A raucously argumentative and, at times, barely controlled crowd clashed in the New Orleans City Council chambers for close to four hours Thursday, hurling accusations and insults as they battled over whether monuments honoring Confederates or white supremacists have a place in the city.

The debate set the stage for a council vote next week on the statues, which have been a major source of controversy in the city since Mayor Mitch Landrieu called this summer for their removal.

Little new ground was covered during the hearing that hadn’t already come up at three previous meetings on the topic by various city committees, and if any minds — either on the council or in the audience — were changed, it was not apparent.

Landrieu called in June for removing four monuments: statues of Gen. Robert E. Lee in Lee Circle, Gen. P.G.T. Beauregard at the entrance of City Park and Confederate President Jefferson Davis on Jefferson Davis Parkway, plus a monument on Iberville Street to a brief but bloody post-Civil War rebellion — known as the Battle of Liberty Place — by the White League against the state’s biracial Reconstruction government.

Throughout a hearing that stretched from about 4 p.m. to 7:40 p.m., supporters of keeping the statues cited personal connections to the monuments or the role they play in the city’s landscape. One speaker said the statues are so linked to the historical charm of New Orleans that without them one might as well “nuke the city of New Orleans completely.”

Many argued that removing them would be essentially whitewashing history.

“We all know slavery was wrong, but it did happen,” Gary Mason said. “Our history is sometimes painful, but it makes us who we are in order to educate our children.”

Those seeking to remove the statues, however, said they represent the racism and oppression of the Confederacy and later the Jim Crow era and indicate continuing implicit support for such attitudes. They tied those historical issues to ongoing discrimination faced by black residents and to high rates of poverty and unemployment in the black community.

“Those men who tried to defeat the United States of America (during the Civil War) should not be honored,” Tyrone Walker said.

The council is expected to vote on an ordinance allowing removal of the monuments at a special meeting that will start at 10 a.m. Dec. 17.

While Councilwomen Stacy Head and LaToya Cantrell said this week they will not vote for the ordinance — though both said they consider it a fait accompli driven by the Landrieu administration — a majority of the council is still believed to favor the measure. No council members expressed their personal views during the hearing.

The two sides’ arguments were largely divided by distinctly different views of the monuments: whether they are themselves history and worth leaving up as signs of remembrance, or at least cautionary reminders, or whether they are really examples of propaganda aimed at bolstering white elites in the city in the years after Reconstruction and, even today, are continuing symbols of white supremacy.

Those calling for removing the statues said that, unlike a historical site or a museum that places history in context, the statues glorify individuals and groups who specifically fought to keep black people as slaves.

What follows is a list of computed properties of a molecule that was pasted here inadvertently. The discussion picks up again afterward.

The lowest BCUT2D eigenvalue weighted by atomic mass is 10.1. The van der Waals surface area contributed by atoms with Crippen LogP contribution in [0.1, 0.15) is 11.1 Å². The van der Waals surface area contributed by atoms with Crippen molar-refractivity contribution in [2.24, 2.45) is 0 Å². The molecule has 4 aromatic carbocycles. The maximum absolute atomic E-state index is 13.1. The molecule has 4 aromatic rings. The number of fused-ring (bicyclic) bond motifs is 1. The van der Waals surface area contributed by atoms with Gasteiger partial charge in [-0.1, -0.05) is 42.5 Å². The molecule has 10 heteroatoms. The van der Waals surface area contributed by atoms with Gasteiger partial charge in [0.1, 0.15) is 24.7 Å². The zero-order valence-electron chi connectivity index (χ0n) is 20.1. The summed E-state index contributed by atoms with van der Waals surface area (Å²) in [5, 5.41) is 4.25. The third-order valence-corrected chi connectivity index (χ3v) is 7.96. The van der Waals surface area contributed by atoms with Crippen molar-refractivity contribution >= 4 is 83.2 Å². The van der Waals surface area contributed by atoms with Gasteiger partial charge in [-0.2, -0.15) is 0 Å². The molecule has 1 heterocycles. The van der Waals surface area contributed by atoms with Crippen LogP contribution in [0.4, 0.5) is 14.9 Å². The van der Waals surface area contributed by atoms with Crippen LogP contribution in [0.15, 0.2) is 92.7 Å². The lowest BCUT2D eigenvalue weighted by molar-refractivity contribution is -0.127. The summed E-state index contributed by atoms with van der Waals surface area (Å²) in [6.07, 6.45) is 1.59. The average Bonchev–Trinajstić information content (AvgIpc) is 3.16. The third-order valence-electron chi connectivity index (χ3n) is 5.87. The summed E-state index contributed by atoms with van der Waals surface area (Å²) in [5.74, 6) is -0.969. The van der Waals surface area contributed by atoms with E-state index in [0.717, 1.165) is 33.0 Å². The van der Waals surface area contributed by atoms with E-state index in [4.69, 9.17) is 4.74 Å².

“If there’s one thing we learned today, it’s that symbols have power; they’re instruments of power,” the Rev. Shawn Anglin said in supporting the monuments’ removal. “They’re symbols of power — white power. They do not convey history; they convey Jim Crow.”

Council President Jason Williams had called beforehand for a respectful discussion, but there was little of that in evidence Thursday. Those on either side shouted out from the audience as their opponents spoke at the microphone, repeatedly drowning out those with whom they disagreed.

“I was hoping a day of public comment with no vote might yield some discourse,” Williams said during one of several times council members had to halt the proceedings and call for audience members to stop shouting. “This is not a rally.”

Two people were ejected by New Orleans police.

One, artist George Schmidt, compared removing the monuments to something the Islamic State would do. He then turned and gave the middle finger to the crowd as he said that removing statues was something that “Muslims, Jacobins and communists” did.

Later, an audience member was removed by officers after repeatedly shouting that people should “fight” speakers who opposed the removal of the monuments.

Before the hearing started, both sides staged competing rallies outside City Hall.

Supporters of the statues, carrying Confederate flags, faced off against a group that included labor activists and others carrying signs calling the statues “racist.”

Two groups opposed to removing the statues, the Monumental Task Committee and Save Our Circle, had presented a petition with what they said were 31,000 signatures earlier this week. An analysis of the petition by the Landrieu administration counted about 4,500 signatures from residents of Orleans Parish.

Those two groups have called for adding interpretative plaques to the four monuments and erecting statues to other causes, rather than removing those that exist.

Richard Marksbury said removing the statues would open a Pandora’s box of troubles, setting off calls to take down any statue in the city that any group had a grievance against, including statues of Andrew Jackson in Jackson Square and city founder Bienville in the French Quarter and a monument to the Buffalo Soldiers, black cavalry who fought in the West, that Marksbury said could offend Native Americans.

Their fight, opponents of the statues said, is not about history but about a legacy of oppression and hate.

“They were erected in the spirit of white supremacy,” Caroline Carter said. “That spirit continues to carry a toxic energy in this city.”

Follow Jeff Adelson on Twitter, @jadelson.